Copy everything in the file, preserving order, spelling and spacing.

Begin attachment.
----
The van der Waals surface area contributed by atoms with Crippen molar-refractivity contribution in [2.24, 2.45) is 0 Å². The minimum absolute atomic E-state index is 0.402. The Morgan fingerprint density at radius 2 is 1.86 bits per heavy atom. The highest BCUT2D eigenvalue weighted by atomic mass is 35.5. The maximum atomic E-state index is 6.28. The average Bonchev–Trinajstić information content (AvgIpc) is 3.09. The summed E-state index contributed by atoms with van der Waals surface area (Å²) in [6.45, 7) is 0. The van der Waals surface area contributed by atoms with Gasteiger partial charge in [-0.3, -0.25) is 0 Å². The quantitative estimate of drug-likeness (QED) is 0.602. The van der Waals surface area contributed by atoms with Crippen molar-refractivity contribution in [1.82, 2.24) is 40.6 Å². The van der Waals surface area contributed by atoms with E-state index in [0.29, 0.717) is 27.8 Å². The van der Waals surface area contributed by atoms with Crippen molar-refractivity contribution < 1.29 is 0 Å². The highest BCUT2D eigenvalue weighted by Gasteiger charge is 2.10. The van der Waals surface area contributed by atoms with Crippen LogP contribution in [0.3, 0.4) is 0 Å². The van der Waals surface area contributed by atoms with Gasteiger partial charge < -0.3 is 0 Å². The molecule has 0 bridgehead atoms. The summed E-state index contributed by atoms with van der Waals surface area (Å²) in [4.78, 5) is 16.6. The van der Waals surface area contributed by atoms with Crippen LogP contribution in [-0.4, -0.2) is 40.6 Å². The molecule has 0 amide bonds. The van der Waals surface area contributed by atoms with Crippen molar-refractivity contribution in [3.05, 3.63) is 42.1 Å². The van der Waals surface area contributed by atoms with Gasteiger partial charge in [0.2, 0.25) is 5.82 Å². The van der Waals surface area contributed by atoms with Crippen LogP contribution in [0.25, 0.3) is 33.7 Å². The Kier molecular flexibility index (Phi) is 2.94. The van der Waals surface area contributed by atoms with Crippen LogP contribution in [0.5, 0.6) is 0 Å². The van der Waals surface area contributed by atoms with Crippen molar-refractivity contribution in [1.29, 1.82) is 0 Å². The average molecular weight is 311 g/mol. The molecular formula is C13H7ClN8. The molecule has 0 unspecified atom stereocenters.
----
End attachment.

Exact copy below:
The van der Waals surface area contributed by atoms with Crippen molar-refractivity contribution in [2.24, 2.45) is 0 Å². The minimum absolute atomic E-state index is 0.402. The Morgan fingerprint density at radius 2 is 1.86 bits per heavy atom. The highest BCUT2D eigenvalue weighted by atomic mass is 35.5. The maximum atomic E-state index is 6.28. The average Bonchev–Trinajstić information content (AvgIpc) is 3.09. The summed E-state index contributed by atoms with van der Waals surface area (Å²) in [6.45, 7) is 0. The van der Waals surface area contributed by atoms with Gasteiger partial charge in [-0.3, -0.25) is 0 Å². The quantitative estimate of drug-likeness (QED) is 0.602. The van der Waals surface area contributed by atoms with Crippen molar-refractivity contribution in [1.82, 2.24) is 40.6 Å². The van der Waals surface area contributed by atoms with E-state index in [0.29, 0.717) is 27.8 Å². The van der Waals surface area contributed by atoms with Crippen molar-refractivity contribution < 1.29 is 0 Å². The highest BCUT2D eigenvalue weighted by Gasteiger charge is 2.10. The van der Waals surface area contributed by atoms with Crippen LogP contribution in [0.3, 0.4) is 0 Å². The van der Waals surface area contributed by atoms with Gasteiger partial charge < -0.3 is 0 Å². The molecule has 0 bridgehead atoms. The summed E-state index contributed by atoms with van der Waals surface area (Å²) in [4.78, 5) is 16.6. The van der Waals surface area contributed by atoms with Crippen LogP contribution in [-0.4, -0.2) is 40.6 Å². The molecule has 0 amide bonds. The van der Waals surface area contributed by atoms with Crippen molar-refractivity contribution in [3.05, 3.63) is 42.1 Å². The van der Waals surface area contributed by atoms with Gasteiger partial charge in [0.2, 0.25) is 5.82 Å². The van der Waals surface area contributed by atoms with Crippen LogP contribution in [0.25, 0.3) is 33.7 Å². The Kier molecular flexibility index (Phi) is 2.94. The van der Waals surface area contributed by atoms with Crippen LogP contribution in [0.5, 0.6) is 0 Å². The van der Waals surface area contributed by atoms with Crippen molar-refractivity contribution in [1.29, 1.82) is 0 Å². The average molecular weight is 311 g/mol. The molecular formula is C13H7ClN8. The molecule has 0 unspecified atom stereocenters.